Tips for Dealing with Stubborn Elderly Parents with Dementia

July 30, 2020 | BY PHS Staff

If your elderly parent is suffering from Alzheimer’s or any other form of dementia, you know how challenging this can be. Yes, you are getting peace of mind knowing you can be there for them and provide them with the love and care they need. But on the other hand, dementia and difficult behavior often go hand in hand.

Caring for senior parents is never easy, especially when they are stubborn and are not receptive to your suggestions. They may even resent your presence, as they feel it is an encroachment on their independence. Resisting care and digging in their heels are the top two hallmarks of Alzheimer’s. They’re also among the most common reasons why adult children look for help from Alzheimer’s in home care professionals.

Anosognosia refers to a lack of awareness that one has an impairment, which can be a part of the brain damage that happens with dementia, says Alzheimer’s.net. As your parent’s brain changes in a physical sense, the part of the brain that would typically be able to understand that there is a problem has been damaged. This, if your parent has anosognosia, they cannot understand the presence of dementia, making it difficult or impossible to convince them that they have a memory impairment.

Not sure how to deal with your stubborn elderly parents with dementia? Remember, you’re never alone. Here are some tips to ease the situation.

How to Communicate Effectively with Your Aging Parent

  • Ask simple, answerable questions: Be sure to ask just one question at a time, preferably those with yes or no answers, suggests SeniorLink. Don’t ask open-ended questions or give them too many choices, as this will overwhelm them. For example, ask: “Would you like water or tea?” or “Do you want to wear the white blouse or the red one today?” It’s even better if you can show them their choices, as visual prompts will clarify your question and guide their response.
  • Avoid distractions: Find a place and time to talk with your parent when there’s not a lot going on. Distractions may make them agitated. Shut the TV off, turn down the radio, and make sure there’s not a room full of visitors before you start your conversation.
  • Nix the power struggles: Avoid pushing or nagging your parents. If you make ultimatums, this will only get them riled up and make it more likely that they will challenge you. Present a choice or suggestion, and see where they take it without harping on them first.
  • Be straightforward: Less information is more when it comes to elderly parents who don’t want to listen. It’s a mistake to bog them down with too many details about upcoming activities or why certain things must happen. Give them the broad strokes, leaving things nice and simple. By making things easy to understand, they are more likely to be OK with something that would typically make them resist.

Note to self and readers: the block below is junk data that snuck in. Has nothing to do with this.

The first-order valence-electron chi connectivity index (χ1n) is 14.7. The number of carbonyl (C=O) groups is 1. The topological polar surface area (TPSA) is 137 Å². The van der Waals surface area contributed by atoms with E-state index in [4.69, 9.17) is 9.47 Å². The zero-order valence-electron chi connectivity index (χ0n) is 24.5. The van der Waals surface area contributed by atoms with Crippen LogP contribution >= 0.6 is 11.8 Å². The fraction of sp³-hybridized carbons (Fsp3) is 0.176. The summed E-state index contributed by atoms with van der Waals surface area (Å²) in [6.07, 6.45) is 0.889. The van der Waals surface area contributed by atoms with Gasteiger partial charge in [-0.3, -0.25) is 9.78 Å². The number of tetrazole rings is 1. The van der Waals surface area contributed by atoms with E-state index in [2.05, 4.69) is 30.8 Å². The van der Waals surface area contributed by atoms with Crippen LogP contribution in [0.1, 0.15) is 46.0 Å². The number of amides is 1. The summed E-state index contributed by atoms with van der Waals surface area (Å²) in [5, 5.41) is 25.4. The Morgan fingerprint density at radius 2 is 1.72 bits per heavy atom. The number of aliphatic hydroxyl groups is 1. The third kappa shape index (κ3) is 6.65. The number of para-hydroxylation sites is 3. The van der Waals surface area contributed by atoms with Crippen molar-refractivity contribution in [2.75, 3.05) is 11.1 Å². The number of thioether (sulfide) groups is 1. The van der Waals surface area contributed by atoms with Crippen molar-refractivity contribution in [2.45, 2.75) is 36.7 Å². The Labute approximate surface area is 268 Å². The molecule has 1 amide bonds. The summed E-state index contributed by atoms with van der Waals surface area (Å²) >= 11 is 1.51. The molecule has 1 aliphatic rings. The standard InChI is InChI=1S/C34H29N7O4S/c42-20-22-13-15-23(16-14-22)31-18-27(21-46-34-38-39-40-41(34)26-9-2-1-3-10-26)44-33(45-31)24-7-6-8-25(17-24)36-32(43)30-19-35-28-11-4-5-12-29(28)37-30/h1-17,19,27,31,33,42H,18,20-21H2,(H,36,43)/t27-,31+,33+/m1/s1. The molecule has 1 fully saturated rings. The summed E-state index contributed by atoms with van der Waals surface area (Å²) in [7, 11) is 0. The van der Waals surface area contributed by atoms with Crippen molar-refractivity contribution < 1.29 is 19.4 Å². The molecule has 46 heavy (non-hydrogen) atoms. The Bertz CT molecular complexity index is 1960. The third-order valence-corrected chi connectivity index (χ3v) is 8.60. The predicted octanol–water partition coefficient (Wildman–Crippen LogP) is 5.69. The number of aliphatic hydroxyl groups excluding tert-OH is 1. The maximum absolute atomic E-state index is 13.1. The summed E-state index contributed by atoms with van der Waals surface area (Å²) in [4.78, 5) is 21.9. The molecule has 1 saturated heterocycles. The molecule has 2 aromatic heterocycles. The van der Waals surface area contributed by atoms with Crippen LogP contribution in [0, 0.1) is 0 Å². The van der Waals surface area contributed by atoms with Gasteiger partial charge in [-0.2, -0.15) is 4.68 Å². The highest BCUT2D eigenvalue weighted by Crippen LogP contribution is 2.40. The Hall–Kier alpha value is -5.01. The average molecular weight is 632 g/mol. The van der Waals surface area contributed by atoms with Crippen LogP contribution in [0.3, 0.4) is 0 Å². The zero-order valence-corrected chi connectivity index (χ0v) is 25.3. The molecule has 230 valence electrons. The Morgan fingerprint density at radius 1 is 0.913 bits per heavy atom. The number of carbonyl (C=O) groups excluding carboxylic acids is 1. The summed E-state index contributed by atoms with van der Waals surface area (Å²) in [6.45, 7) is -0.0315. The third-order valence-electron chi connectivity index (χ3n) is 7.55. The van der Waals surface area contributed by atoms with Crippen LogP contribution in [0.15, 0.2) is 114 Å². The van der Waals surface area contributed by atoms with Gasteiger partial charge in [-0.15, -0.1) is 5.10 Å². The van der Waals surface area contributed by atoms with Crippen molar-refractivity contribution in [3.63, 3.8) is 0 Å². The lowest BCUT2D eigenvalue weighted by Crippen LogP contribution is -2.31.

• Communicate assertively: Open communication reduces frustration by allowing you to express yourself while helping other people understand your needs and limits. When communicating in an assertive manner, you’re expressing your own needs and desires while respecting the needs and desires of those around you. In essence, both parties are able to engage in a dignified discussion.
  • Focus on the positives: Talk about what activities your parent can still do independently. Maybe they can still prepare their own meals or do their own laundry. Make a list of all the everyday activities they can manage. Then, ask them what tasks are starting to become difficult, such as climbing the stairs or remembering to pay the bills. If you can get them to admit some problem areas, you’re more likely to reach a compromise.

Alzheimer’s home care can give you a break when you’ve had too much and need space. Don’t hesitate to reach out for the assistance you need. Even the most understanding adult children need space once in a while to recharge.

Contact Preferred HealthStaff

Preferred HealthStaff professionals are certified and trained to care for people with Alzheimer’s disease and other forms of dementia. To learn more about our Alzheimer’s care, please contact us toll free at 866-943-9791 or in Fairfield 717-642-8500.